On 29 September, militants fired one rocket from northern Gaza towards Israel; the rocket was intercepted by the Iron Dome. On 30 September, the Israeli Air Force (IAF) fired seven missiles towards Gaza, allegedly targeting a Hamas training site and a Marine Police site in northern Gaza as well as a Hamas training site in Gaza city. On 30 September, militants fired a rocket from northern Gaza towards Israel; the rocket dropped short and landed inside Gaza. On 1 October, militants fired two rockets from central Gaza towards Israel; both dropped short and landed inside Gaza. On 2 and 3 October, militants fired one rocket towards Israel from southern Gaza; both rockets dropped short and landed inside Gaza.
On 4 October, militants fired one rocket from Gaza city and one from Khan Younis, southern Gaza, towards Israel; one rocket dropped short and the other one landed in an open area in Eshkol Regional Council in Israel.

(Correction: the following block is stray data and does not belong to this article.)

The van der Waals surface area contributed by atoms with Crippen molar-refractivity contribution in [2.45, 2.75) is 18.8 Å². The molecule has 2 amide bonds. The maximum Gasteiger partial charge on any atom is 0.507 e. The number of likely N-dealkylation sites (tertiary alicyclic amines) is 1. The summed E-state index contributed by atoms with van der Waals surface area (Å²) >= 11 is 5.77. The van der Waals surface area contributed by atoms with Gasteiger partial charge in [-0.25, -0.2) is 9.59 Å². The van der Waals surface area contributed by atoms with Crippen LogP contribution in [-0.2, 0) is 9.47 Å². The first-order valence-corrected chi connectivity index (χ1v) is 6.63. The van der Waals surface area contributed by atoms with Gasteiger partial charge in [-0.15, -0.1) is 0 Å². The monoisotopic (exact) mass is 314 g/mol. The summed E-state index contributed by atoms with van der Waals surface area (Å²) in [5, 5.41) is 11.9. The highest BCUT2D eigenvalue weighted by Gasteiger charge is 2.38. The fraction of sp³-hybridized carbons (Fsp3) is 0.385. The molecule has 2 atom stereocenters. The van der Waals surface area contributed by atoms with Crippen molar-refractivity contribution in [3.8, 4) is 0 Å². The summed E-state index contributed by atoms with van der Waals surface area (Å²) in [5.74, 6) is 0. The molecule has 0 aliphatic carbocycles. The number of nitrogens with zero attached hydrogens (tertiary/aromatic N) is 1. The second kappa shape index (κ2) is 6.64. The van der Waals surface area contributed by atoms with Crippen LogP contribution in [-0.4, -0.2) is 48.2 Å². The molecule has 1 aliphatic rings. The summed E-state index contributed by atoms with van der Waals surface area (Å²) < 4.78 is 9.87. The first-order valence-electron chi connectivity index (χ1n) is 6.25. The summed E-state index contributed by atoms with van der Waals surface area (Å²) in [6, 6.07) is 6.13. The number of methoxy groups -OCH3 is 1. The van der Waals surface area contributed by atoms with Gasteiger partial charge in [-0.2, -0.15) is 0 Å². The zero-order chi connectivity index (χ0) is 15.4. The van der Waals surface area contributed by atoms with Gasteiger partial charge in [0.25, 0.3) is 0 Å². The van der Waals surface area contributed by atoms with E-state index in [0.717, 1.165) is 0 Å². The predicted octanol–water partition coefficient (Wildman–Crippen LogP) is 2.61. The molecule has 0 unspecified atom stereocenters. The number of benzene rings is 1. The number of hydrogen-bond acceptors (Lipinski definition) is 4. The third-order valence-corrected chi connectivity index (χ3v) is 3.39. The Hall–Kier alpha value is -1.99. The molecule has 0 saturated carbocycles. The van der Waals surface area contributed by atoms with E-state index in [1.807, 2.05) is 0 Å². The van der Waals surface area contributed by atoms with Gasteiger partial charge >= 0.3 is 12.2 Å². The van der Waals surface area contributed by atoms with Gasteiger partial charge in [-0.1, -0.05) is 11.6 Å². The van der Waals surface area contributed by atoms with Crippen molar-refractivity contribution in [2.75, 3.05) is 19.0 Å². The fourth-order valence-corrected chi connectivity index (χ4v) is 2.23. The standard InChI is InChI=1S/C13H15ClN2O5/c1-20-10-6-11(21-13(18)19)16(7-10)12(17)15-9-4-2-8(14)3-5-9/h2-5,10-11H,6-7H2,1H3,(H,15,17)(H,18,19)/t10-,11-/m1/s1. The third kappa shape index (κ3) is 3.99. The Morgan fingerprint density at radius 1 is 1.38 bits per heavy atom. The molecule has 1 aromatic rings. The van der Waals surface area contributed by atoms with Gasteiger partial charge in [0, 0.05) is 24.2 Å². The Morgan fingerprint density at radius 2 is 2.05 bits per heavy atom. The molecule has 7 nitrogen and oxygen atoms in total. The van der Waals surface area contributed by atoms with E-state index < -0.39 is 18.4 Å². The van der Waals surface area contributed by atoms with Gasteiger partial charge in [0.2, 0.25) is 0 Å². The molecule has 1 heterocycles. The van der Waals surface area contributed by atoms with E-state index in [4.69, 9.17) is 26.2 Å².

On 5 October, militants fired four test rockets from Khan Younis towards the sea. On the same day the IAF fired one missile targeting a Hamas training site in Gaza city.
On 30 September, six Israeli bulldozers entered approximately 150 metres into Gaza areas and Israeli troops conducted a clearing and levelling operation, withdrawing on the same day. On 2 October, four bulldozers entered approximately 100 metres into central Gaza and conducted a clearing and levelling operation, withdrawing on the same day.
Thanks to generous donors, UNRWA has overcome its immediate and most serious financial crisis and was able to partially bridge the US$ 101 million deficit in its General Fund; to date, a shortfall of US$ 13.5 million remains.